In a new two-part research initiative, plasma collected from individuals who have recovered from COVID-19 will be used to investigate how much it works for moderately and severely ill patients. The initiative at Penn Medicine focuses on convalescent plasma therapy – an experimental approach of administering a transfusion of plasma fetched from a donor who has recovered from COVID-19 to a patient who has an active infection.
Under the two-part research initiative, first, researchers will collect plasma from people who have recovered under a donor research protocol. In the second part, it involves conducting clinical trials to test the safety and efficacy if that plasma is administered to moderately and severely ill hospitalized patients.
Study Involves Efficacy of Plasma Antibodies in Recovered Patients
“Clinically, individuals who have recovered from COVID-19 rapidly develop antibody responses. As per early reports, these plasma antibodies, when administered to severely-ill patients, can boost the immune response in them,” stated an expert from the team at Penn Medicine that undertook the research.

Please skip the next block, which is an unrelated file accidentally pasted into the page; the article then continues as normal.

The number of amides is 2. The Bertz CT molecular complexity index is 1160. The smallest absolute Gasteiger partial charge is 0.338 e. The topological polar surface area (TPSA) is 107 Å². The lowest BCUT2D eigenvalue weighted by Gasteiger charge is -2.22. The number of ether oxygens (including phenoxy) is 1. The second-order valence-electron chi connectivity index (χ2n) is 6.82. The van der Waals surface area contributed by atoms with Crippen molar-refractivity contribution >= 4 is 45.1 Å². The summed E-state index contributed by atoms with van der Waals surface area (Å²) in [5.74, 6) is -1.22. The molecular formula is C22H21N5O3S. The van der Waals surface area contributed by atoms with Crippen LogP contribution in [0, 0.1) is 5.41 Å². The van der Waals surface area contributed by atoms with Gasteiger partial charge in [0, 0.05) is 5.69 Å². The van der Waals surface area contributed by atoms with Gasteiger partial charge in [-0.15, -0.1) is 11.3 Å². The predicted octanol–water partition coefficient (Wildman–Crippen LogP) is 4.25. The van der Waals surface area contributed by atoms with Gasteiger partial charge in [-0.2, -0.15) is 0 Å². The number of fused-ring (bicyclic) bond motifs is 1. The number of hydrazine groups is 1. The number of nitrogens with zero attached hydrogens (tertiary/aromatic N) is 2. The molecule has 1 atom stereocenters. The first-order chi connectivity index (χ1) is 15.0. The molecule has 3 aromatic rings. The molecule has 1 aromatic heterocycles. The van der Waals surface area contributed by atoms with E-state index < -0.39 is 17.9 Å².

These research protocols when developed and implemented in tandem, will provide an opportunity to learn scientific and evidence-based methods if convalescent plasma therapy works for patients. The clinical trials for the approach are going to begin soon, as it is urgent to determine if it works and is safe.
The clinical trials will involve a host of experts from some noted medical centers and research institutions in the field of coronavirus science. Meanwhile, Penn Medicine – the institution behind the initiative – is home to the world’s principal coronavirus basic science researchers with vast experience. The institution also brings with it longstanding experience of apheresis collection.
“The opportunity to partner with infectious disease specialists to carry out critically important clinical trials is a boon,” stated the expert leading the transfusion medicine team for the two-part research initiative.